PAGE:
America's greatest living chronicler of men at war, Rick Atkinson draws on an intimate knowledge of the soldier's life. The son of a career army officer, he was born in Germany and grew up on military posts. He developed his mastery of research -- along with his powerful prose style and keen eye for the telling detail -- as a reporter for The Kansas City Times and The Washington Post. In 1982, he was honored, along with the rest of the Kansas City newsroom team, with a Pulitzer Prize for local reporting. The same year, he received an individual Pulitzer for national reporting. Among the articles cited by the prize jury were a series he wrote on the West Point class of 1966. Atkinson later elaborated this story in his bestselling book, The Long Gray Line.
Since 1983, he has worked for The Washington Post, covering everything from election campaigns and the savings and loan scandal to the wars in Bosnia and Somalia. His reporting on the 1991 conflict with Iraq resulted in the book Crusade: The Untold Story of the Persian Gulf War. As editor in charge of investigations, he brought the paper a Pulitzer Prize for public service in 1999 with a series of stories on police shootings in the District of Columbia.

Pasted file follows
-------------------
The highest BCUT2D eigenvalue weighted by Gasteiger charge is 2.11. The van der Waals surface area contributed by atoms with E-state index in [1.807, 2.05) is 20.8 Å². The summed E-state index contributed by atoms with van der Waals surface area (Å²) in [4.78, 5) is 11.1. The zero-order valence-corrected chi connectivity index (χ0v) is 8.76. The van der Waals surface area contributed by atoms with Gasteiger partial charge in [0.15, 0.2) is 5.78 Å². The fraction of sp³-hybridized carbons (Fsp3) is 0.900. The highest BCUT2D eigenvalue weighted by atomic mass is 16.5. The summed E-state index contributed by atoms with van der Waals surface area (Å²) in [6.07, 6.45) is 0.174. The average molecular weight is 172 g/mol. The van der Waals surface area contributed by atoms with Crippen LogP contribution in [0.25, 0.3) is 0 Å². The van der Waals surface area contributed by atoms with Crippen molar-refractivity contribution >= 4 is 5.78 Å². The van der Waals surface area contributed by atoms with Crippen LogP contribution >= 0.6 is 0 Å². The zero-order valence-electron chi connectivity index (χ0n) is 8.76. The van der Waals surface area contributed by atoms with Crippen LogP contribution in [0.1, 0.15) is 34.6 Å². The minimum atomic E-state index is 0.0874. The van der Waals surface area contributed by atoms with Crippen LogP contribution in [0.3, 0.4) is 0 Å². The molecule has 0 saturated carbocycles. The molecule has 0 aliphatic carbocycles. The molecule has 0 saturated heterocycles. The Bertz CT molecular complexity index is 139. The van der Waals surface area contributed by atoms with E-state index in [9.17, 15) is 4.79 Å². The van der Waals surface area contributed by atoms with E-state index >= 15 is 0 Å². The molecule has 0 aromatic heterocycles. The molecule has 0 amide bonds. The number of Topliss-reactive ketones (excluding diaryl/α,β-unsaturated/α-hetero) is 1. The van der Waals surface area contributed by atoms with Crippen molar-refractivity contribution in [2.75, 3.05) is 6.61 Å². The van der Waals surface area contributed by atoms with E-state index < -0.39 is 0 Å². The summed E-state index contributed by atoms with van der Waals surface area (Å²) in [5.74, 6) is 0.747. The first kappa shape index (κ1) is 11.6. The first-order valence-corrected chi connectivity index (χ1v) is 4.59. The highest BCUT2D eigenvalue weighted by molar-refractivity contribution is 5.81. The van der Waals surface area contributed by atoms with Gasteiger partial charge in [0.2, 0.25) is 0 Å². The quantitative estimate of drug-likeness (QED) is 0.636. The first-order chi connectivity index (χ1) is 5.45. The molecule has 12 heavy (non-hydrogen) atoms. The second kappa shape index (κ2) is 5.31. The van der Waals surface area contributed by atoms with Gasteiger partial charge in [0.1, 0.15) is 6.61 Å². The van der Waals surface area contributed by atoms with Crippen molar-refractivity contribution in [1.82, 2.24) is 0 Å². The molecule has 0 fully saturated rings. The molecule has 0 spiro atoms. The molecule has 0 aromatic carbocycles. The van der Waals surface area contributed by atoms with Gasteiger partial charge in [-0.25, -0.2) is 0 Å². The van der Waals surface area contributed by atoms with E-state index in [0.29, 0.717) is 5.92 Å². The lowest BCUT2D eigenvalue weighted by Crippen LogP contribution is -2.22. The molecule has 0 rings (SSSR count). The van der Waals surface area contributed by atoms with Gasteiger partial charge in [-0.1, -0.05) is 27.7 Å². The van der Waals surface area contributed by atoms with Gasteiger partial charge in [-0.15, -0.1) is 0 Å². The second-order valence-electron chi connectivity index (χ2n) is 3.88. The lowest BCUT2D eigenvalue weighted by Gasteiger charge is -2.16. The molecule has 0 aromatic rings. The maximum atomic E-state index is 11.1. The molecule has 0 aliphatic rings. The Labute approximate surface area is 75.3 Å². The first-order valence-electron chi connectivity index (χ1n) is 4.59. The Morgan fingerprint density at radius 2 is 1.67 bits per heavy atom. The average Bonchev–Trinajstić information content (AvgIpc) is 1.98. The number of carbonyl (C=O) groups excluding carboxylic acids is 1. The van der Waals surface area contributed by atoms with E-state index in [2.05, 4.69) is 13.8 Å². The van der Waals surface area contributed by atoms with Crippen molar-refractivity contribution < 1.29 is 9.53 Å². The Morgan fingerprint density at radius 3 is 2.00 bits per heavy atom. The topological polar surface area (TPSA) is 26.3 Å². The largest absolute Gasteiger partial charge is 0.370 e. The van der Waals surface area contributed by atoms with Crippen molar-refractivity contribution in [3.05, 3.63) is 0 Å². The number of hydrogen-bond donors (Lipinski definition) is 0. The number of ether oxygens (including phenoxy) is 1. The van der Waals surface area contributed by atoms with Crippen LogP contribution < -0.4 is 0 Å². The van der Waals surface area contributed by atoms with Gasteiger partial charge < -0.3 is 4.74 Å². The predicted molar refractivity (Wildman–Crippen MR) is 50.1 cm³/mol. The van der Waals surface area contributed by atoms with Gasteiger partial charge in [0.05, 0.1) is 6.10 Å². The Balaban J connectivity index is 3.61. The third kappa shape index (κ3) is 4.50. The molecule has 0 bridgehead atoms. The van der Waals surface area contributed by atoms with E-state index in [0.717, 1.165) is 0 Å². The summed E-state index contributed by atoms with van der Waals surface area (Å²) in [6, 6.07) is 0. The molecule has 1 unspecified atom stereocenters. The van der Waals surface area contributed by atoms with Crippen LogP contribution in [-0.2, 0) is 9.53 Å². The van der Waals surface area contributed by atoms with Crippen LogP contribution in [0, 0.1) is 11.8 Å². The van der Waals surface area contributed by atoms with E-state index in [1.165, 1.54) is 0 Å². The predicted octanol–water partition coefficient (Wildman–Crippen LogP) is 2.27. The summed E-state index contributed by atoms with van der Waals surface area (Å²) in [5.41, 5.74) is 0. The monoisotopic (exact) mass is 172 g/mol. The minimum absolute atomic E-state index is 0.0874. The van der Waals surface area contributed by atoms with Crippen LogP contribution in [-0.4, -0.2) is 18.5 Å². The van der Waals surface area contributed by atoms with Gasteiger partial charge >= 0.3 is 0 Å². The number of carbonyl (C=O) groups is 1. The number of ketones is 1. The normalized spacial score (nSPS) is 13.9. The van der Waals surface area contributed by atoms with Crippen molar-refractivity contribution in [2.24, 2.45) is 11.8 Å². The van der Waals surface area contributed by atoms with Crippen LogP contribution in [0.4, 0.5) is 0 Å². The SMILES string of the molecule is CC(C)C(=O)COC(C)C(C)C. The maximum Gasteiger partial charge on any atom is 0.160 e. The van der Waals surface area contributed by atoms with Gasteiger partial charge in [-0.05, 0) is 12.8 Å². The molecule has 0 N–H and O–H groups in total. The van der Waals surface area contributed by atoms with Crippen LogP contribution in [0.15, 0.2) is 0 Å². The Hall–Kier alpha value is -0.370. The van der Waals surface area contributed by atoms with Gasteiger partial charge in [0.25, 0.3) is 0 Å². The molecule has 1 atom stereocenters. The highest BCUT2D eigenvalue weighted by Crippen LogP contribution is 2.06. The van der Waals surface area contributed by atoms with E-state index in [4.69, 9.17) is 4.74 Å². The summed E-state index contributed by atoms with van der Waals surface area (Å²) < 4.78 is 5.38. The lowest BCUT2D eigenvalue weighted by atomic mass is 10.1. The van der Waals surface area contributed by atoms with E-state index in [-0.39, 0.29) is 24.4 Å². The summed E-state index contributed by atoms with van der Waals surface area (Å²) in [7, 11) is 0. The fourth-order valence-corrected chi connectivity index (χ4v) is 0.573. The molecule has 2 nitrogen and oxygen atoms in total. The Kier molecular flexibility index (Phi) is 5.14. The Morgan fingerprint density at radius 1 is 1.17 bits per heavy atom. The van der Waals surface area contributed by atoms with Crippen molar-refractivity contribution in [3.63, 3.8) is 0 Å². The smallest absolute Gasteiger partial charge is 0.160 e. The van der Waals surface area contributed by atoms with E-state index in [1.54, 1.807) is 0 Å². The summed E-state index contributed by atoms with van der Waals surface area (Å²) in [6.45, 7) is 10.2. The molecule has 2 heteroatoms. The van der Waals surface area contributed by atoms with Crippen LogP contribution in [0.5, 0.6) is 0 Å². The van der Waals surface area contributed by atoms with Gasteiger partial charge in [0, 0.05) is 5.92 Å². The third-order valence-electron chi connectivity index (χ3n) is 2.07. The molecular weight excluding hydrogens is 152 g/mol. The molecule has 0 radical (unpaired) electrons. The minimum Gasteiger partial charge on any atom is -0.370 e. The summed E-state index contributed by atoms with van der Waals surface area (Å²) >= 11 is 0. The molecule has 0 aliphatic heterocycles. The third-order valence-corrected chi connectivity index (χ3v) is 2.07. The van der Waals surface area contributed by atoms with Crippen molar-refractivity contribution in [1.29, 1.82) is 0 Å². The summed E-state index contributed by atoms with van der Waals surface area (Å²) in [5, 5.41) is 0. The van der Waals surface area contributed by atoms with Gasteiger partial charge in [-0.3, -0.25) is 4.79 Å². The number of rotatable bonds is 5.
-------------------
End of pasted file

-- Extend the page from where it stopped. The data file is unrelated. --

Atkinson accompanied General David Petraeus and the 101st Airborne as an embedded reporter in the first months of the Iraq war. He distilled these experiences in the book In the Company of Soldiers, hailed as the most vivid depiction yet written of the day-to-day experience of combat soldiers in Iraq. Last year, he returned to Iraq and Afghanistan to investigate the impact of roadside bombs in the two conflicts.
Between assignments in Afghanistan and Iraq, Atkinson is writing an exhaustively researched history of the U.S. armed forces in the European theater of World War II. The first book, An Army at Dawn, was widely praised as the definitive account of the North African campaign and received the 2003 Pulitzer Prize for History. The second acclaimed volume, The Day of Battle, focusing on the Italian campaign, was published in 2007. He is now at work on the third volume of his trilogy, recounting the liberation of Western Europe.